A Step-by-Step Guide to Preparing for an IRS Audit

Receiving a tax audit notice from the IRS comes with mixed emotions, especially when it's your first time. It's normal to feel terrified because you don't know what could have prompted it. In this kind of situation, it's good to stay calm and make decisions from the point of strength. So, we've put together this guide to show you how to prepare for an IRS audit. Let's get to it!

What Is an IRS Audit?

The quick, straightforward answer is: reviewing your accounts by IRS auditors to ascertain compliance with U.S. tax laws and regulations.

The IRS can request to audit either individual or business accounts. Sometimes, this can be both depending on the prevailing circumstances. Also, the audit can be done via mail or an in-person interview at your local IRS office, your business premises, or your accountant's office.

What Triggers Tax Audits?

The first question that rings in your mind is why you're receiving the tax audit notice from the IRS. Isn't it? There's no need to panic, though! IRS can ask for tax audits because of one or more reasons, as you'll discover below.

  • Failure to report all or some of your income
  • When your business and personal deductions aren't adding up
  • You have inflated business losses
  • Reporting questionable donations
  • Unusually high income
  • Gross errors in your tax returns
  • Consistently reporting losses year after year

One or more of these reasons can raise the alarm to trigger an IRS tax audit. Nonetheless, you don't need to worry about anything if you know you're 100% compliant. Besides that, often the IRS only wants to verify where they see an anomaly.

What to Bring to an IRS Audit

The moment you receive the audit notice, you know you have a case to answer. Reacting to the situation doesn't help. Instead, you want to prepare yourself the best way possible. During the audit, the IRS will request certain business and personal information. Below is the quick rundown.

  • Receipts
  • Previous year's tax returns
  • Bills and canceled checks
  • Legal papers like divorce settlements and custody agreements
  • Loan agreements
  • Logs and diaries
  • Tickets
  • Medical records
  • Schedule K-1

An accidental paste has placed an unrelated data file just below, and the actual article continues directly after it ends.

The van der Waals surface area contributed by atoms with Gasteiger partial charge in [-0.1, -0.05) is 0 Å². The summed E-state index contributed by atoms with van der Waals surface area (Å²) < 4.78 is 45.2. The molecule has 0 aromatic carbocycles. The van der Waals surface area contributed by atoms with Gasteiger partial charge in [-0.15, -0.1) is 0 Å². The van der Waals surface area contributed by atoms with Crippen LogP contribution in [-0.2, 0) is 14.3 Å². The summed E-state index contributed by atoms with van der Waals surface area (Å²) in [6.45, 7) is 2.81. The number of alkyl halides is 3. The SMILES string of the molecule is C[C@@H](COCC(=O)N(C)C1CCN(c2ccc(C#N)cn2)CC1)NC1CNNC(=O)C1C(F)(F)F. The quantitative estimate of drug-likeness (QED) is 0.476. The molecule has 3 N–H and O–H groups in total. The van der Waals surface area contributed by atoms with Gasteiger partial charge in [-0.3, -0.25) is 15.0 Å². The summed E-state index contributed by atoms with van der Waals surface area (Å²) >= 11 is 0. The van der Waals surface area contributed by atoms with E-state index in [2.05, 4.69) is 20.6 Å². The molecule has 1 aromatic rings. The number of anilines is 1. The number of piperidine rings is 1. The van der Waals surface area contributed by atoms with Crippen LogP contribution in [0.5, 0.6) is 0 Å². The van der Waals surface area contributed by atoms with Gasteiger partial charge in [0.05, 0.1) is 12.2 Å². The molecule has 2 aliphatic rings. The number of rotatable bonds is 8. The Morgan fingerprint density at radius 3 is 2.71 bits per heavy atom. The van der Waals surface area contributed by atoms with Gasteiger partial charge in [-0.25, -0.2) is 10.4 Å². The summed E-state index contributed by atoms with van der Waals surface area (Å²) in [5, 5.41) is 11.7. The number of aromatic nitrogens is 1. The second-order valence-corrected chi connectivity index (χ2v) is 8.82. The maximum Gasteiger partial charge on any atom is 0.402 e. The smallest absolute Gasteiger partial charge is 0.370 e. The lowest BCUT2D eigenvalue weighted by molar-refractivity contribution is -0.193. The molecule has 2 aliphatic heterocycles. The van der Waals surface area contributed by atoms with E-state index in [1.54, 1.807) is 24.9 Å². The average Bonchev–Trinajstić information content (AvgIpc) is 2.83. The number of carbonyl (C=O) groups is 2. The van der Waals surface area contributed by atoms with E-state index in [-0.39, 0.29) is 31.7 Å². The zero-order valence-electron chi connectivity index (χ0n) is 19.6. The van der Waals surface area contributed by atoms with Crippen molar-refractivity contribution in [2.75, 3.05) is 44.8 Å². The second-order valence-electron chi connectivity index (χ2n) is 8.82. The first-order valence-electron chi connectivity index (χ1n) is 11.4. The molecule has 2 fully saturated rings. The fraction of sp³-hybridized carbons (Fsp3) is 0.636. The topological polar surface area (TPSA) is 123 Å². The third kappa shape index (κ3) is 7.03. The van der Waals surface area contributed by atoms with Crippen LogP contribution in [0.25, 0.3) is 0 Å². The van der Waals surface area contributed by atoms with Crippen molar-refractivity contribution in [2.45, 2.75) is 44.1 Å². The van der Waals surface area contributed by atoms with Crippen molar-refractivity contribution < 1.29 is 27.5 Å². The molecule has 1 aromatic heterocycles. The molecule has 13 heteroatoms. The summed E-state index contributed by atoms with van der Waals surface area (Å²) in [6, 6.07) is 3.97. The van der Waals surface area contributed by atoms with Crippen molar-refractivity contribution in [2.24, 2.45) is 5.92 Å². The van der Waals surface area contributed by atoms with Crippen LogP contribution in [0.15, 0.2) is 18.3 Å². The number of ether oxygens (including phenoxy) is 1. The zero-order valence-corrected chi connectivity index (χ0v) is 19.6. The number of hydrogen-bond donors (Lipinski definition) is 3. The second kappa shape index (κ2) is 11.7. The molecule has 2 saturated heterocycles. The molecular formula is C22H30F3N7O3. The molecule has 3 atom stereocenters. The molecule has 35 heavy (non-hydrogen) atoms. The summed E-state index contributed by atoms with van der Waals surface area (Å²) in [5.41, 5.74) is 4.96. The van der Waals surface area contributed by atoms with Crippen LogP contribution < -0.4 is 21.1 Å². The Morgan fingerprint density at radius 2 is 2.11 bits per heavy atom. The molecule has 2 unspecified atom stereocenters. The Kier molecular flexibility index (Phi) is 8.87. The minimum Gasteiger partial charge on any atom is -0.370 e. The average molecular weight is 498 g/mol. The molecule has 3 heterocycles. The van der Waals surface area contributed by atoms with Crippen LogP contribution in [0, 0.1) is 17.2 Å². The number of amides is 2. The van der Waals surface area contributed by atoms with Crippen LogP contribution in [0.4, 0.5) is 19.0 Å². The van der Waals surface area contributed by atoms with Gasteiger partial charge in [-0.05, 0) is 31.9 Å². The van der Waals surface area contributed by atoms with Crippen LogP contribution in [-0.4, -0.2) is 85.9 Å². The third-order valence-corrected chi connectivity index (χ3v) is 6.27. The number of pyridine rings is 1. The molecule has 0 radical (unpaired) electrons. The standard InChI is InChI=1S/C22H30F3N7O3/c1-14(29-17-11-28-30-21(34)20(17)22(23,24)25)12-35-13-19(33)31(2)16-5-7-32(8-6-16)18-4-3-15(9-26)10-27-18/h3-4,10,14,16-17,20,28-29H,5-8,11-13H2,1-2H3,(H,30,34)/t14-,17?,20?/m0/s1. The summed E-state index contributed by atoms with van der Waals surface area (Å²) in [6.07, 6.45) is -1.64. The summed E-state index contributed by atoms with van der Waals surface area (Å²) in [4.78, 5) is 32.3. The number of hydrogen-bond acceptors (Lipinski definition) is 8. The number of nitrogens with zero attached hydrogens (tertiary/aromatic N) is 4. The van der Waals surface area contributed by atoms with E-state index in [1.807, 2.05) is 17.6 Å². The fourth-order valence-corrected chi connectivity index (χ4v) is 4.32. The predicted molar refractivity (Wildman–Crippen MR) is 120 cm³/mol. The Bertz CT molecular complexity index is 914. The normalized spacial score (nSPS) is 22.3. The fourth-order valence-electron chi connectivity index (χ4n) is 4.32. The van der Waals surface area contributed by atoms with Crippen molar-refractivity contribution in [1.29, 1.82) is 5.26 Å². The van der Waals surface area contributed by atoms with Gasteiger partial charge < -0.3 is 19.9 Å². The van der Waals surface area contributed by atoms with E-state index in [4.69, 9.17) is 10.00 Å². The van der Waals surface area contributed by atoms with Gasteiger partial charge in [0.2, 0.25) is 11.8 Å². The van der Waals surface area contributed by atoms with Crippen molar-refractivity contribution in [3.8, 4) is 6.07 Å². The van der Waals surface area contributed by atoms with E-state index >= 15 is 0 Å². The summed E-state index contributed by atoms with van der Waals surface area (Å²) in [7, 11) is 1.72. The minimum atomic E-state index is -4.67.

• Theft and loss records
  • Employment records

How to Prepare for an IRS Audit: Step-by-Step Guide

There are three types of IRS audits depending on the severity of the matter. They include correspondence (mail) audit, office examination audit, and field audit. Whichever type you're dealing with, the process is the same. Below are the things to do to prepare for the audits.

1. Reach Out to Professionals for Help

Reading the tax law and making meaning out of it can be a hurdle. The first thing you want to do is admit you can't do it on your own. Thus, reaching out to professionals (qualified and certified in tax matters) goes a long way.

That being said, you want to reach out to tax attorneys and Certified Public Accountants (CPAs) to represent you because they are trained to handle tax resolution and other tax-related issues.

2. Maintain Up-to-Date Records

Maintaining a good record of your personal and business information can save you from many frustrations down the road. The different types of information to keep a good record of are your expenses, receipts, and previous year's tax returns like we've already seen.

The main benefit of keeping the records up to date is to prepare for moments like this. The IRS will never send a warning in advance then serve you with a letter later. So, it may be hard putting together every piece of information with short notice.

That's why you want to be ever ready if a situation arises. Also, you want to organize your records by types, such as primary and secondary records, with the help of tax professionals. This enables you to pull out relevant information on the fly when IRS auditors ask for it.

Lastly, it goes a long way to have an up to date business and personal tax information for at least the last three years.

3. Critically Assess Your Records and Fill In Gaps

We already know the importance of maintaining up-to-date business and personal tax records. But what if you don't have any of this information ready? You only need to stay calm and figure a way out of it because, to be honest, life gets in the way for everyone.

That being said, you want to go back in time and collect all the relevant information IRS is likely to request for the particular tax period.

For specific information like medical expenses, which you may not have proof for, you can always go to your doctor or the health facility you got the services from. Please do this for all required information and organize them in a logical way for presentation.

4. Acquaint Yourself With the IRS Audit Process

At this point, you already have the information the IRS could be interested in. But how conversant are you with the audit process? As a first-timer, this can be frustrating! So, you want to prepare adequately for it. But how should you go about it?

You can use some research to understand the IRS audit process. First, start by checking online resources. You may also want to supplement this information with firsthand information from friends and relatives who've gone through the process.

5. Remain Professional

Lastly, you want to behave professionally as much as possible. Play your part by complying with IRS guidelines like the venue and time. You can always negotiate a convenient timing with the help of your representative if you can't attend the meeting on the set date.

Show up early dressed decently and respond to questions with calmness. Only respond with the required information. You want to avoid giving too much information when it's not needed because it can land you into more trouble.


Wrapping Up | IRS Audit and Tax Resolution

If you feel you can't handle your tax resolution on your own, we're always happy to help. So please get in touch with us now.